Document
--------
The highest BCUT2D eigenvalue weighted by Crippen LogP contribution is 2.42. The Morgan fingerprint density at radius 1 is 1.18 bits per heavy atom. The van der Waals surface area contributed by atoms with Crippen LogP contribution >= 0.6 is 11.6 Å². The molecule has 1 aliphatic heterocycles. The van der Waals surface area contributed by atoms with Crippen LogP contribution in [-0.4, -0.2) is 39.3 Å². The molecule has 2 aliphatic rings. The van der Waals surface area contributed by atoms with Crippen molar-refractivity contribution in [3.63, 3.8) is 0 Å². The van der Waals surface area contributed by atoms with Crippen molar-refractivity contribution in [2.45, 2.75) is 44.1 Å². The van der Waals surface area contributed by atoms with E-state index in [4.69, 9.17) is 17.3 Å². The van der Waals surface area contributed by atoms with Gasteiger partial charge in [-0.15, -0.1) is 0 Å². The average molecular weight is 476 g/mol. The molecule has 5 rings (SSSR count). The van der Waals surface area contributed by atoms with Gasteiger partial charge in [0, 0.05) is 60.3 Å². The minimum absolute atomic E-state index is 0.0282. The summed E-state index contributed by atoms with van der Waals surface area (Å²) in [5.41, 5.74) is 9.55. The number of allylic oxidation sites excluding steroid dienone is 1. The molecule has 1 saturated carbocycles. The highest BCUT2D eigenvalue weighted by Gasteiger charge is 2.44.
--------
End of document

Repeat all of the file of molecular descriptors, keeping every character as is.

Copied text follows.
The highest BCUT2D eigenvalue weighted by Crippen LogP contribution is 2.42. The Morgan fingerprint density at radius 1 is 1.18 bits per heavy atom. The van der Waals surface area contributed by atoms with Crippen LogP contribution >= 0.6 is 11.6 Å². The molecule has 1 aliphatic heterocycles. The van der Waals surface area contributed by atoms with Crippen LogP contribution in [-0.4, -0.2) is 39.3 Å². The molecule has 2 aliphatic rings. The van der Waals surface area contributed by atoms with Crippen molar-refractivity contribution in [3.63, 3.8) is 0 Å². The van der Waals surface area contributed by atoms with Crippen molar-refractivity contribution in [2.45, 2.75) is 44.1 Å². The van der Waals surface area contributed by atoms with E-state index in [4.69, 9.17) is 17.3 Å². The van der Waals surface area contributed by atoms with Gasteiger partial charge in [-0.15, -0.1) is 0 Å². The average molecular weight is 476 g/mol. The molecule has 5 rings (SSSR count). The van der Waals surface area contributed by atoms with Gasteiger partial charge in [0, 0.05) is 60.3 Å². The minimum absolute atomic E-state index is 0.0282. The summed E-state index contributed by atoms with van der Waals surface area (Å²) in [5.41, 5.74) is 9.55. The number of allylic oxidation sites excluding steroid dienone is 1. The molecule has 1 saturated carbocycles. The highest BCUT2D eigenvalue weighted by Gasteiger charge is 2.44.